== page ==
Newsletter The Arctic Prime Example

Should people really be living in Longyearbyen? (Photo: Arne O. Holm)

Dear reader, Editor and Commentator Arne O. Holm asks whether people should live on Svalbard. For Researcher Tiril V. Hansen, Svalbard seems to be posed as Norway's prime example for the world. We continue to report about the West's sanctions against Russia and have news about the Norwegian fisheries quota policy and infrastructure. Here is the week as seen from the North.

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The population on Svalbard is simmering with resentment after the small island community was carpet-bombed with political regulations and hearings last year. Now, everyone is waiting in suspense for the new Svalbad white paper, which was supposed to be presented before Easter. 

Meanwhile, great uncertainty surrounds the energy supply on Svalbard and the scheduled transition to renewable energy for the Arctic archipelago.  In an interview with HNN's Science Journalist Birgitte A. M. Martinussen, Researcher Tiril Vold Hansen believes the process has been affected by a contest over symbolic capital and prestige.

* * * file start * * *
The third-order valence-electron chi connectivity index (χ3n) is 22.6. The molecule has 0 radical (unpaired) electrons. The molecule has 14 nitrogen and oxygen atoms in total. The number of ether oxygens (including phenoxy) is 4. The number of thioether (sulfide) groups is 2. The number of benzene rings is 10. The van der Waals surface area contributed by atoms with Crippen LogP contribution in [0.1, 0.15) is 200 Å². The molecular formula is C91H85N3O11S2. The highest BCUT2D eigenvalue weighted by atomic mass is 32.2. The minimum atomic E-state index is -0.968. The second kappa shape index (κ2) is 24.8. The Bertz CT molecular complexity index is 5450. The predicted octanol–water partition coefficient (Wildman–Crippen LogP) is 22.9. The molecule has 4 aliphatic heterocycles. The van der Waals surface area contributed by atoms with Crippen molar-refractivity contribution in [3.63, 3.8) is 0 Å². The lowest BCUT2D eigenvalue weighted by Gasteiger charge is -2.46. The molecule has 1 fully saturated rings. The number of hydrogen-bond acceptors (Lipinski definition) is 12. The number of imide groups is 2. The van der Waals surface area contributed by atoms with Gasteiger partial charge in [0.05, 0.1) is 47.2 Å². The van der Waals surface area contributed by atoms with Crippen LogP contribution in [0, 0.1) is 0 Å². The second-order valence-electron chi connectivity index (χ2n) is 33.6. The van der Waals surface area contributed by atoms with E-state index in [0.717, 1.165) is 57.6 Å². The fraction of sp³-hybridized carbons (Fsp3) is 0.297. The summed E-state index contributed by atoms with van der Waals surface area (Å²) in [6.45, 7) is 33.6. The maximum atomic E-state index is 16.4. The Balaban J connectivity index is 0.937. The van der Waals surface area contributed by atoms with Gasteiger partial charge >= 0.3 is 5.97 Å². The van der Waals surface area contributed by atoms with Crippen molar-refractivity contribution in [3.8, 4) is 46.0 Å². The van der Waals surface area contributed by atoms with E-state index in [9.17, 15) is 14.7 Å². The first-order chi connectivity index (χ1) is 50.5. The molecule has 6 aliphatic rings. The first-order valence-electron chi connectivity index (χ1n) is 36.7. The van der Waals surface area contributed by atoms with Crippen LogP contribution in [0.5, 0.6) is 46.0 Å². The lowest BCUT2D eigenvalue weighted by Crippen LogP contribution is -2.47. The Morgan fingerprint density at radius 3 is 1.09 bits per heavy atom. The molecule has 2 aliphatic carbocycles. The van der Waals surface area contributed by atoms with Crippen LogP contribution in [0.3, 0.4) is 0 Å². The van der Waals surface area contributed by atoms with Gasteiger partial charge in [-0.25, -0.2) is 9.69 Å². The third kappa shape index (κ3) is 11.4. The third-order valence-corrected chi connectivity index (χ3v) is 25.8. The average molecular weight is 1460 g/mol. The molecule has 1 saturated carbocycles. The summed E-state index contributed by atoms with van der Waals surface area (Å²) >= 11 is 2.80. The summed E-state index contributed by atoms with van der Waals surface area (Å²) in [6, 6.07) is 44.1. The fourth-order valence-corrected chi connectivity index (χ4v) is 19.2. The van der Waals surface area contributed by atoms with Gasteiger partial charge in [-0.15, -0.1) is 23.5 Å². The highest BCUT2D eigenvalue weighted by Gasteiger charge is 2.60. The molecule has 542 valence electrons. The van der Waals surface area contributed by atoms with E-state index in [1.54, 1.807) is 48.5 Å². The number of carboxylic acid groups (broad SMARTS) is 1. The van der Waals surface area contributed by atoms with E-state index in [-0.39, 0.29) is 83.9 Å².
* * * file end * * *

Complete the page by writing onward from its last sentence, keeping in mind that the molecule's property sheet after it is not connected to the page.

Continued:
In this week's commentary, Editor and Commentator Arne O. Holm also writes about the many changes the Svalbard community is facing: 

"Should people really be living on Svalbard?" asks Holm. 


HNN's investigative reporter Malte Humpert keeps a close eye on the effects of Western sanctions against Russia. 

This week, he reports on the USA's latest round of sanctions against Singaporean shipping operator Red Box, a notorious violator of Western sanctions. 

And following recent calls by Swedish and German officials to move toward restricting the inflow of Russian liquefied natural gas, the European Commission is now discussing a transshipment ban with member states.

Security and fisheries 

During a joint visit to the NATO exercise “Immediate Response” in Northern Norway, the ministers of transport in Norway, Sweden, and Finland agreed to strengthen cooperation on border-crossing transport corridors to better ensure military needs. 

And the much-discussed quota policy was adopted in the Norwegian parliament on Tuesday, but not without trouble. (Norwegian only) 

Read about this and more at High North News.

Feel free to follow us on social media, where you can participate in the debate. 

On behalf of the editorial staff, I wish you a great spring weekend, 

Best, Editor-in-Chief Trine Jonassen